Double Lock

The flimsy front door of their hut stood open. On Flade Street, they’d had a double lock. Here, they had double protection too. No burglars, and nothing to steal.

Surviving Minimized by Andrea White

Safety Changes

Cettie’s room at Fog Willows was above the kitchen, and it overlooked the entire manor. It had belonged to her tormentor, Mrs. Pullman, years ago, and she’d worried bad memories would assail her. But Mrs. Harding, who had fulfilled the duties of keeper after Mrs. Pullman and before Cettie, had worked some sort of magic on the place. She had completely redecorated it and even turned the drafty, dusty garret above the room into a pleasant space with windows and rugs and end tables and small bookshelves. The space that had once belonged to Cettie’s enemy, the woman who’d attempted to control and quiet her, was now her safe haven.

Iron Garland (Harbinger Book 3), by Jeff Wheeler

Temporary Safety

Quote

Amazon.com

He knew they had to go and face whatever may be waiting for them outside. He had just been enjoying feeling safe for a while. But he knew it couldn’t last.

Septimus Heap, Book One: Magyk by Angie Sage

People Don’t Die of AIDs or Poverty

During a discussion on Quora a comment was made in response to my answer to the question Does feminism exist on the street? Does it exist for women who are homeless or living in poverty? That response was: “Poverty doesn’t kill people.”

The comment has been deleted. At the time it was posted I chose to simply allow it to stand without response.

However, it stuck in my head for several days, rattling around and making connection with another statement I have heard many times over the years: “AIDs doesn’t kill,  complications from contracting the AIDs virus kills.”

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AIDs vs Opportunistic Infections

From a scientific or medical perspective HIV (the AIDs virus), in and of itself, does not kill. AIDs attacks the immune system, which makes the patient vulnerable to other diseases (opportunistic infections) and those diseases are what ultimately kill the patient. For additional scientific data see:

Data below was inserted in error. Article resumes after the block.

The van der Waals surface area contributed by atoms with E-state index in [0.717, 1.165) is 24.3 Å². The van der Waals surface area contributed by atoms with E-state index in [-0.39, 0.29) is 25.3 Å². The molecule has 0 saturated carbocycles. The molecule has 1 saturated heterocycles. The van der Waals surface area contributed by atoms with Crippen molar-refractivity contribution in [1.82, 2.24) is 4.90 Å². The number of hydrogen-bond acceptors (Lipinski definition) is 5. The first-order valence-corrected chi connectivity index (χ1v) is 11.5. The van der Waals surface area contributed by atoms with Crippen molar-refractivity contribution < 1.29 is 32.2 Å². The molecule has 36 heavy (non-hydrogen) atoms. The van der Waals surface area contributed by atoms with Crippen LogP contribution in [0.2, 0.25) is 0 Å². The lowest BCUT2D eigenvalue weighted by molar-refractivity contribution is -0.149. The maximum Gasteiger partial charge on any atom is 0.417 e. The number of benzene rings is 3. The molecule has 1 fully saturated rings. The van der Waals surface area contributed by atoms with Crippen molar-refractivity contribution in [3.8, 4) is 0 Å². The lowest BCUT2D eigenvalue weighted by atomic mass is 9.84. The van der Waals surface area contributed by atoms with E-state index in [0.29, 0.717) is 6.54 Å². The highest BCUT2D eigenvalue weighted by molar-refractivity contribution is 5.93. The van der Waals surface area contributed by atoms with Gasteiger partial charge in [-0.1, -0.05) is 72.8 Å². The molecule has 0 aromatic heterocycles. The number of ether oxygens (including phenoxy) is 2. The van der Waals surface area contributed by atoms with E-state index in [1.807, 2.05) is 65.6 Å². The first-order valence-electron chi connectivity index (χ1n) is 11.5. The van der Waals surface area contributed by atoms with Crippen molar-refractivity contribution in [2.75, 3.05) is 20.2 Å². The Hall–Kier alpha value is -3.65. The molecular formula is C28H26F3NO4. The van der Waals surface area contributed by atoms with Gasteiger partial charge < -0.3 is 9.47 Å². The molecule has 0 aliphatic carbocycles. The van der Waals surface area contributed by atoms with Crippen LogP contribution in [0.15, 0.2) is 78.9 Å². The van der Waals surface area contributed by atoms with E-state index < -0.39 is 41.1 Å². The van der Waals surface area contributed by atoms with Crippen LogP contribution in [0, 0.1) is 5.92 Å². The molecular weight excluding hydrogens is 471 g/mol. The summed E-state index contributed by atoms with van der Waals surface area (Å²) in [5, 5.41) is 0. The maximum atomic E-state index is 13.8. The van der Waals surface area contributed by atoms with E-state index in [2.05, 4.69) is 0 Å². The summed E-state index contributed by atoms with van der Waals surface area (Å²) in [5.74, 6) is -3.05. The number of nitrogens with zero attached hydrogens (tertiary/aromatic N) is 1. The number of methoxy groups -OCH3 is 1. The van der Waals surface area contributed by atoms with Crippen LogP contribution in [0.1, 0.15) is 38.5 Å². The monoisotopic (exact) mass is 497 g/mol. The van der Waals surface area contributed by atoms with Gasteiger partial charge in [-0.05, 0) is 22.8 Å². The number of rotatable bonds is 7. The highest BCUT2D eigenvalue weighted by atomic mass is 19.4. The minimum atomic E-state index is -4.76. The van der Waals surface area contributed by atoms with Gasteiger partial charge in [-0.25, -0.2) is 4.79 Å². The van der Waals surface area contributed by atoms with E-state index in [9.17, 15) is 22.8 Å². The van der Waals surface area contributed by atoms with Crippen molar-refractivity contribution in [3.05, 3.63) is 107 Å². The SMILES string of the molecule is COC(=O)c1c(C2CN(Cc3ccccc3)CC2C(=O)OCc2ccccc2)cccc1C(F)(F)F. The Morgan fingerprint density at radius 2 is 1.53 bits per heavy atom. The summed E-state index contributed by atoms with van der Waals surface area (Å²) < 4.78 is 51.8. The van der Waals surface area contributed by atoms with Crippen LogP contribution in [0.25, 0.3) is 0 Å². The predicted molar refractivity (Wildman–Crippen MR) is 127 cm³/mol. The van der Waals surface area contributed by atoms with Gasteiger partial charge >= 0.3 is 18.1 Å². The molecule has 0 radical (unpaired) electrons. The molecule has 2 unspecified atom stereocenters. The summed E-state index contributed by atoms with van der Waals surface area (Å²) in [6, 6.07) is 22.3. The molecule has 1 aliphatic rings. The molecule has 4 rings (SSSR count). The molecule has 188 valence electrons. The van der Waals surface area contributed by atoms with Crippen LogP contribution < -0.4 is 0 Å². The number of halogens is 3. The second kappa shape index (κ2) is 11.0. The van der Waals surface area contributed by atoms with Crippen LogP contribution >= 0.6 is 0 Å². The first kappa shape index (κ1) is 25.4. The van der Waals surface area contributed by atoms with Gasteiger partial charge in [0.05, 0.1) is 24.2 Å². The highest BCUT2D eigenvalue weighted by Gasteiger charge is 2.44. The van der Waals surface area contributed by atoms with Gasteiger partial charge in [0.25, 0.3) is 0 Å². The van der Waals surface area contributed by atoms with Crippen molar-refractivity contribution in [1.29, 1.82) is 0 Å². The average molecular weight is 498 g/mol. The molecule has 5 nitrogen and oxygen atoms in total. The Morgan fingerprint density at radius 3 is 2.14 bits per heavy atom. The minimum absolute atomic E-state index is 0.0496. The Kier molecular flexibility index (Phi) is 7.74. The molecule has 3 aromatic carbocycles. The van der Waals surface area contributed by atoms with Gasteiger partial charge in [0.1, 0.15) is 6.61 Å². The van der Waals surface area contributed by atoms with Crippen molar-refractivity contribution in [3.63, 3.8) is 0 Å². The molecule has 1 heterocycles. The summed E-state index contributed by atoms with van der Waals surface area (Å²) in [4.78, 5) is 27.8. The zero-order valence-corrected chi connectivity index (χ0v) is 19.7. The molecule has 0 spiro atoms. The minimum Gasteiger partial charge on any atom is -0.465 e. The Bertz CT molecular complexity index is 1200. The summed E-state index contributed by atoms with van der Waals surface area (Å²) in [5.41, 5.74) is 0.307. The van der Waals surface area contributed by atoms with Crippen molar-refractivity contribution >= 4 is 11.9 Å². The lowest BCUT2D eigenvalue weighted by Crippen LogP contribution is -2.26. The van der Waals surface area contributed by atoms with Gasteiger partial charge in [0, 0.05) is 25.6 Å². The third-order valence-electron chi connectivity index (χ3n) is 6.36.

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Poverty vs Social Determinants

It is also true that poverty, in and of itself, does not kill. Humans do not need cash to live, they need the things cash can buy. In that respect, poverty is just like the AIDs virus – potentially lethal problems are introduced as a direct result of being poor (Social Determinants or Social Factors) but the cause of death is never identified as ‘poverty.’ For example:

  • A homeless person without winter shelter dies of exposure or hypothermia.
  • A lifetime of poor nutrition or malnutrition, causes medical problems that can become lethal.
  • A child who does not survive the first two years of life has succumbed to infant mortality.
  • A teenager who is shot on the way to school is a murder victim who dies from a gunshot wound.
  • A poor person ensnared by human trafficking is a victim of criminal activity.
  • Living in close proximity to other people, under highly unsanitary conditions, causes a poor person to contract a lethal respiratory disease – the cause of death is tuberculosis.

For more information on the Social Determinants that contribute to the death of poor people, see the following (sadly incomplete) list of references and links:

Cascading Effect

‘Poverty does not kill’ is a legitimate statement but a failed argument. Neither poverty nor AIDs are directly and immediately lethal, but there is a clearly identified connection:

  • If the AIDs virus could be destroyed or removed, the immune system would return to normal and a reasonably healthy life could be resumed.
  • If poverty were eliminated, the resources necessary to establishing and leading a safe and healthy life could be achieved.

Please Respond

I welcome all comments on this topic. In particular, I would like to invite people to post articles illustrating all of the Social Determinants that result in the deaths of people trying to survive poverty.